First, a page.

The map of sea level pressure (in millibars) from July 1 to 31, 2009, shows a strong high-pressure cell over the Beaufort Sea. In 2007, a similar high-pressure cell, combined with unusually low pressure over eastern Siberia, contributed to the record melt. Source: NSIDC

The map of sea level pressure (in millibars) from July 1 to 31, 2009, shows a strong high-pressure cell over the Beaufort Sea. In 2007, a similar high-pressure cell, combined with unusually low pressure over eastern Siberia, contributed to the record melt. Source: NSIDC

A strong high-pressure system bringing abundant sunshine in July helped to shrink arctic sea-ice extent at roughly the same rate as was seen in 2007, says the National Snow and Ice Data Center in its latest news release.

Visit polar bears in Kaktovik, Alaska, with Richard Nelson (whose one-man show on Alaska Public Radio, Encounters,  receives NSF funding). This Men’s Journal article will take you there.

For a Canadian perspective on the joint CCGS Louis S. St-Laurent and USCGC Healy mapping expedition, read a series of reports by Pulitzer Prize-winning journalist Paul Watson, who is aboard the Louis.

Ned Rozell is going to ‘Monster Island’ next week!  Details in his latest Alaska Science Forum piece.

That 13-mile-long, hairy, gelatinous, black goo found floating by subsistence hunters in the Arctic Ocean off Alaska’s North Slope earlier this summer? An oil slick? No. A monster? No. An algae bloom.


Bridge your Science to the Public with a PolarTREC Teacher!

August 13, 2009
By Kristin Timm
Despite language differences, PolarTREC Teacher Tim Martin works with an international research team at Lake El’gygytgyn in Northeast Siberia. All photos courtesy ARCUS

Despite language differences, PolarTREC Teacher Tim Martin works with an international research team at Lake El’gygytgyn in Northeast Siberia. All photos courtesy ARCUS

PolarTREC – Teachers and Researchers Exploring and Collaborating, a project of the Arctic Research Consortium of the U.S. funded by the National Science Foundation – matches K-12 teachers with polar researchers to participate in polar research, as a pathway to improve science education. The program integrates research and education to produce long-term teacher-researcher collaborations, improved teacher content knowledge and instructional practices, and broad public interest and engagement in polar science.

Through PolarTREC, primarily K-12 teachers spend two to six weeks in the Arctic or Antarctic, working as an active and integral part of the science team. While in the field, teachers and researchers communicate extensively with students across the globe, using a variety of tools including online journals, forums, and interactive webinars that often reach hundreds of students at a time. Researchers report that the outreach activities provided through PolarTREC help bridge their science and the public and makes broader impacts fun, rewarding, and easy.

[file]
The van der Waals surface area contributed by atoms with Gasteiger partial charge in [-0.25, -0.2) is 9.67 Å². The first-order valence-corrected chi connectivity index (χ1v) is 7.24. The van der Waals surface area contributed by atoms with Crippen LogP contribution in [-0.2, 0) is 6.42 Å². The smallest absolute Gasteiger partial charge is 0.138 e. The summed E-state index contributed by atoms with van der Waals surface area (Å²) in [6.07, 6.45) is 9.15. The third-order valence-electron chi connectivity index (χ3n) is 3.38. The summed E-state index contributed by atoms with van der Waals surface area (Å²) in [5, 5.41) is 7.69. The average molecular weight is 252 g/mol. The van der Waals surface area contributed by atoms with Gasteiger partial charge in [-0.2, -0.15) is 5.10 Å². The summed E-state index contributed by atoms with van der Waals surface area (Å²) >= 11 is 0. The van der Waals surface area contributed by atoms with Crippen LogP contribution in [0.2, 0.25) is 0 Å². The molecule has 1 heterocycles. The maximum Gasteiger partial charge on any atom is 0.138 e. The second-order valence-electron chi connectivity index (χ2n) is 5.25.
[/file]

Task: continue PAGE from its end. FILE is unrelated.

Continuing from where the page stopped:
PolarTREC Teacher, Tom Harten, a.k.a. the “Murre-minator,” prepares for another day’s work marking sea birds in the Pribilof Islands.

PolarTREC Teacher, Tom Harten, a.k.a. the “Murre-minator,” prepares for another day’s work marking sea birds in the Pribilof Islands.

“I have a much stronger belief in the work I do now that I know that there are people out there who value my work,” one researcher said after participating in PolarTREC. “The experience I gained in working with both PolarTREC and their top-notch teachers taught me how to communicate my research better and even how to more effectively plan my research program so that it can be embedded into larger interdisciplinary problems.” According to initial evaluation data, other PolarTREC researchers reflected similar satisfaction with their participation in the program. Many also added that both their research and the scientific process benefit from including a teacher on their team. The need to explain their research and “boil it down to the raw essence” helped the research teams see how their work fits into a “bigger world picture” and how they can present their science effectively to a broad audience.

PolarTREC Teacher Simone Welch works with researchers onboard the USCGC Healy slicing and preparing ice cores for analysis back in the lab.

PolarTREC Teacher Simone Welch works with researchers slicing and preparing ice cores for analysis back in the lab.

PolarTREC applicants (teachers and researchers) are thoroughly reviewed by a selection committee of their peers, and initial matches are based on similar science interests. Researchers selected to participate in PolarTREC receive about eight best match teacher applications, have the opportunity to interview three of them, and then make the final selection. Selected teachers participate in an intensive orientation and are trained extensively prior to the field season. Working with their researchers before the field season, teachers also acquire any needed equipment training, build their science knowledge, and get to know the team they will be working with. After the field season, teachers and researchers have sustained their relationships through co-presenting at scientific meetings and to schools and community groups, participating in data workshops, jointly creating classroom lesson plans, and writing proposals for future work together.